Leading up to an international trip to Peru supporting a non-profit, I was on the hunt for a travel backpack. I didn’t the want hassle of a checked or traditional carry-on roller bag. I wanted something that could easily hold clothes and travel gear for at least a week but with room to spare for souvenirs and other items that might be picked up on the trip. I quickly narrowed the list down to the Osprey Porter 46 Travel Pack.
Osprey Porter 46 Travel Pack Features:
- Zippered top pocket provides easy access to toiletries and liquids
- Large panel lockable zip access to main compartment
- Reinforced cord loops to attach an Osprey Daylite daypack
- Front panel vertical zippered pocket for books, travel documents and more
- StraightJacket™ compression with padded wings and lower panel secures and protects clothing and gear
- Front panel organization pocket for easy access to small travel items
- Padded top and side handles provide comfortable carry
- Protected rear panel lockable zip laptop/tablet sleeve for quick access at security or while traveling
- Stowaway shoulder harness with adjustable sternum strap and whistle buckle
- D-rings to attach a shoulder strap (sold separately)
- Stowaway padded hipbelt to stabilize larger loads
- Dual internal zippered side pockets
- Price: $140 USD
A Must-Have Travel Pack
Overall, Osprey did a good job of trying to make this “the” travel pack to have. Let’s take a look at why I believe this:
Solid Set of Features: Osprey checked almost all of the boxes with the Porter 46. They have a solid start with their background as a pack brand and they tailored for travel. A large main compartment provides the flexibility to pack how you want. A small pocket with an organizer to keep the small stuff organized. You get a variety of pockets, mesh and zippers. A font, slim pocket for docs, books, etc. A small top pocket for those quick items. They include a padded, zippered laptop sleeve.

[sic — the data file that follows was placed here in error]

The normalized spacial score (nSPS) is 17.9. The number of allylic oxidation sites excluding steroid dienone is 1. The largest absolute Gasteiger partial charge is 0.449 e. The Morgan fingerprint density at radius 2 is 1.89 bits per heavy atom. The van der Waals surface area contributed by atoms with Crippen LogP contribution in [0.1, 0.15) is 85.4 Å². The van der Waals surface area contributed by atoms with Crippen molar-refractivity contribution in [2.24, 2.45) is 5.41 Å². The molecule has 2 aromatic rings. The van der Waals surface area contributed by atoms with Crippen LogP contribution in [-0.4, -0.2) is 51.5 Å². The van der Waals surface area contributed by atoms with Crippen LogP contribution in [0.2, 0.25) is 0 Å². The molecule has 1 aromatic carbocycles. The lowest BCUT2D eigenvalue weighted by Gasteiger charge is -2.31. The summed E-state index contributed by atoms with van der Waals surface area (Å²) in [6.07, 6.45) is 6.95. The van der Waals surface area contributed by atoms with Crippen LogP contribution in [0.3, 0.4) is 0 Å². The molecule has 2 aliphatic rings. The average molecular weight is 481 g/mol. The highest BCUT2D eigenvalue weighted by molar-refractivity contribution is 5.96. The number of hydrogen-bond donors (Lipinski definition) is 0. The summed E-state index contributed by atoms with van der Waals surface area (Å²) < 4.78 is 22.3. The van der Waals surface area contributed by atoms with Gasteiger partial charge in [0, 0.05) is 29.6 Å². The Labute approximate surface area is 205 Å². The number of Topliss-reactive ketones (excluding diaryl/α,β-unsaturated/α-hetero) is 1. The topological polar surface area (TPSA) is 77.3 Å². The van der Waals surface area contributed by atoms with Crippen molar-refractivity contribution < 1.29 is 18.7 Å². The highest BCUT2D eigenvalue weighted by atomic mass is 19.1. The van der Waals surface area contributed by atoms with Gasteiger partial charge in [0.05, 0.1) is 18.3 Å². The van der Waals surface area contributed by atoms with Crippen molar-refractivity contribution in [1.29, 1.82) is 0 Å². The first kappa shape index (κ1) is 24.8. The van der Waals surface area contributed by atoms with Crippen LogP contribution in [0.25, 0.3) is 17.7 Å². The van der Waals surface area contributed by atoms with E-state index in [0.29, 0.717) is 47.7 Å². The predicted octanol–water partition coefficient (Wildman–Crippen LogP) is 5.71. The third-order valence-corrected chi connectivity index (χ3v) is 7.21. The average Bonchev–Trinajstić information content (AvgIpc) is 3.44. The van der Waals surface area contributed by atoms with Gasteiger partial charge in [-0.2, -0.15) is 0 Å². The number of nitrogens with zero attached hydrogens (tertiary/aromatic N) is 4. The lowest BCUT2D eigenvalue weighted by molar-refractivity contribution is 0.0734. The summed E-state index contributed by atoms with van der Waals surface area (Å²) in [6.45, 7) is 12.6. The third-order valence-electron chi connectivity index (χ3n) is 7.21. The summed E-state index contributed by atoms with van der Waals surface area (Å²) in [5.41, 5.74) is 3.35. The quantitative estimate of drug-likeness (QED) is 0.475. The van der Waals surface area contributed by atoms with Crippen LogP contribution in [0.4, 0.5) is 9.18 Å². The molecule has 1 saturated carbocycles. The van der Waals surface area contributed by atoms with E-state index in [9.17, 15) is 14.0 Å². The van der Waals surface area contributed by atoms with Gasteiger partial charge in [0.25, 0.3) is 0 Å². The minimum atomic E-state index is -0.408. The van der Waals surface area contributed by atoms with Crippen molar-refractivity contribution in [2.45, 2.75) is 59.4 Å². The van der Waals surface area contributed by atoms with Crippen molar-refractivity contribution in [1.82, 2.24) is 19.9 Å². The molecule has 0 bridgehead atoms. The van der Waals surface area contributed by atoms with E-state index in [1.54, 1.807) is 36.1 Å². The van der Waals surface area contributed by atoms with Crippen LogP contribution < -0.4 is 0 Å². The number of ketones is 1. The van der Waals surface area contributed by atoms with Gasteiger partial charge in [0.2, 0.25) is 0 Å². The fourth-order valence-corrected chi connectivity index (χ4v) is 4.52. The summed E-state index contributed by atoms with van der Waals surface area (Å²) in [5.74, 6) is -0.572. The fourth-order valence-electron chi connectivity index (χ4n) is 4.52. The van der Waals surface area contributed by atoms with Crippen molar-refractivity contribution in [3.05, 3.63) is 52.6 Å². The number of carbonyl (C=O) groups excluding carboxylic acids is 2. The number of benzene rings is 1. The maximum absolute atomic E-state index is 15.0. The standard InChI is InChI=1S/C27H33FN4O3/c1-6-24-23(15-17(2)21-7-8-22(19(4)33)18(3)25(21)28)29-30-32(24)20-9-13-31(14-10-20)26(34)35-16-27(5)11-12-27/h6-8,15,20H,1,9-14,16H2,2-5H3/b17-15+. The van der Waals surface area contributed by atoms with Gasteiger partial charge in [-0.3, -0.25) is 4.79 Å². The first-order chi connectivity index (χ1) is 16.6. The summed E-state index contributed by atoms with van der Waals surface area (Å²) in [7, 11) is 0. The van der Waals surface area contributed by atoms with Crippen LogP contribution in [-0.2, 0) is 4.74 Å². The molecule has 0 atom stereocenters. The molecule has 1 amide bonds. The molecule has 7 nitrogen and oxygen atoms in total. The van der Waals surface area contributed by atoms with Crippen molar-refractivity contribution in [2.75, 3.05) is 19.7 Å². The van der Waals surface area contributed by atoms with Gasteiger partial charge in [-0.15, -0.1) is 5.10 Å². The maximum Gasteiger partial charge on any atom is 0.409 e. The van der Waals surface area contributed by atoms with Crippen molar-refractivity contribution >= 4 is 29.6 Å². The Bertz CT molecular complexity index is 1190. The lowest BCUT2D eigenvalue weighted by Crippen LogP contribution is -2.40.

Solid, StraightJacket™ compression straps help squeeze your load down to stabilize and help you stay within carry-on size limits. Added bonus, it also adds a layer of protection on the sides.
Size and Packability: Depending on your needs, Osprey provides two additional sizes of the Porter (one smaller, one bigger). For me, the 46, with 46 cubic liters or 2,807 cubic inches, was just right for my 11 day trip. It provided enough room to pack what I needed, plus a little extra, with some room to spare. With the variety of pockets I was able to plan and organize my packing for space efficiency and carrying comfort.
Security and Airport Management: Osprey packed some good features to help keep your goods secure. The main compartment is separated from all the others and has lockable zippers. The laptop compartment can only be accessed by it’s own lockable zippers. The StraightJacket™ compression straps do double-duty by providing some extra protection against slashing attacks. Additionally, the zippers for the main compartment and organizer pocket can be positioned to the side so they are covered by the compression straps.
To help you get through the airport, the front pocket is easily accessible for your travel docs. The top pocket is a good size for your liquids and other items that you have to pull out for screening.
Carrying: Osprey provides a number of carry options on the Porter. There are two different carry handles, one at the top of the pack and one on the side for a more traditional, briefcase carry. Both handles are well padded and a wide enough to not cut into your skin. Some may say they are too bulky, but when I needed to carry the fully loaded Porter for a ways by these handles, I appreciated the thickness. There are also loops to connect a single shoulder strap if you’d like.
The backpack harness was my favorite option. This is where it shines. Osprey put all of their expertise in backpacks and carrying into these straps. The shoulder straps are wide enough to support a heavy load without pressure points. Load lifter straps help position the load and a sternum strap provides extra support. The hip belt is fairly decent. The portion that wraps directly on your hipbones is a wide, thin pad that connects with a hefty buckle.
Both the shoulder straps and the hip belt stow neatly and bulge-free within the back panel of the pack.
To the test: 11 Days in Peru